The race to become the second South African sprinter to break the 10-second barrier in the 100 metres is on. Henrico Bruintjies threw down the gauntlet in Prague on Monday with a winning time of 10.06s. This season might just turn out to be one of the most exciting chapters in South African sprinting history.
Apart from the continuing 10-second debate, the other burning question used to be why our local sprinters struggle to perform well at sea level. According to the Track and Field Statistics website Simon Magakwe’s time of 10.20s, which he ran at last year’s Diamond League Meeting in Rome, was the fastest by a South African sprinter at sea level. In 2013 Anaso Jobodwana managed to run times of 10.10s at Greensboro and Kazan, and in 2012 Roscoe Engel ran a time of 10.20s in Port Elizabeth.
And now, all of a sudden, it would seem as if local sprinters are beginning to lose their hang-ups about racing at sea level. The South African champion, Akani Simbine, ran 10.09s in Stellenbosch and 10.08s in Rome and Bruintjies ran 10.06s in Prague. The question now is who will be the first to move to another level and run faster than 10 seconds?
Judging by the statistics, Simbine (Tuks/HPC) must be the favourite to do so. He finished second (10.02s) in the historic 100m race at the National Championships in Pretoria last year. The race was won by Magakwe in 9.98s.
This season Simbine has already managed to run times faster than 10.10 seconds on five occasions. At the Gauteng North Championships he won in 10.04s and 10.06s, but unfortunately both times were wind assisted. Officially he ran under 10.10s in three races.
In contrast to Simbine, the rise of Bruintjies to become one of South Africa’s top sprinters was more conservative. One of the reasons was that he battled with a hamstring injury and could only recently begin to race seriously again. However, his ability to improve in only 16 days from finishing third in Dakar (in a time of 10.16s) to winning in Prague (in 10.06s) was quite impressive.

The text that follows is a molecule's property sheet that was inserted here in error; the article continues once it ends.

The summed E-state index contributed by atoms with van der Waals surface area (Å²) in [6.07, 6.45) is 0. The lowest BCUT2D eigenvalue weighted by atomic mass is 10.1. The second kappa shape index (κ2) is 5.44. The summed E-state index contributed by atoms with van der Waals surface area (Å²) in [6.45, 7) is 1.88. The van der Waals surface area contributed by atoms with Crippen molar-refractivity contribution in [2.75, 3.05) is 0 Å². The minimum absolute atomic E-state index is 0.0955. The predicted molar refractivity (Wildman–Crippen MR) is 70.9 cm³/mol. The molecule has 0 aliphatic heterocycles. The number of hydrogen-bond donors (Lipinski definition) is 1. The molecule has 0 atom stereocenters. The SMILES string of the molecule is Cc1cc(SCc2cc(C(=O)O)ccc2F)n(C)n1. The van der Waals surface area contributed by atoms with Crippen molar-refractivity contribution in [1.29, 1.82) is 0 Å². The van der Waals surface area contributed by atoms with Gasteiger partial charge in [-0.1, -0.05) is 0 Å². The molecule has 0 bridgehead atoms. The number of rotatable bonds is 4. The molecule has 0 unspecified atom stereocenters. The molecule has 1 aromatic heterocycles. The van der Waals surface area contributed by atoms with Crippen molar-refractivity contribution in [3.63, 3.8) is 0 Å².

It shows that he is certainly in form at the moment. Last year his best time was only 10.17s. Jobodwana is the other South African sprinter to watch. He has improved the South African 200m record on two occasions this season.
A best time of 10.10s in the 100m shows that he is no slouch in the shorter sprint either. When Bruintjies was asked how it felt to be suddenly considered to be one of South Africa’s best sprinters, he said it was difficult to describe his feelings: ‘To be an athlete in South Africa is not easy. You need to work twice as hard compared to other sports to make a name for yourself. That is why it is such a relief to, at long last, run a time that everybody is taking notice of. Running 10.06s is a massive personal best for me. What makes it even more special is that it is the fastest time run by a South African sprinter in an international race. I have to thank Anaso (Jobodwana), because if he did not push me all the way I might not have run such a fast time. It is nice to be challenged by a compatriot. I think we proved that we are now ready to take on the world and in the foreseeable future one of us might even win a medal at a major meeting.’
Bruintjies said running a sub-10-second race is the least of his worries: ‘For me it is important to stay injury free and do the small things right, because if I manage to do that the fast times will surely come. I know that I was born to run at least one sub-10-second race, but patience is a virtue. So I am not going to get obsessed with running fast times.’ Simbine will be facing Usain Bolt on Saturday at the Diamond League Meeting in New York while Bruintjies will be running the 200 metres at in Bydgoszcz in Poland on Sunday.
In Dakar he won the 200m in 20.71s.
Photo credit: Reg Caldecott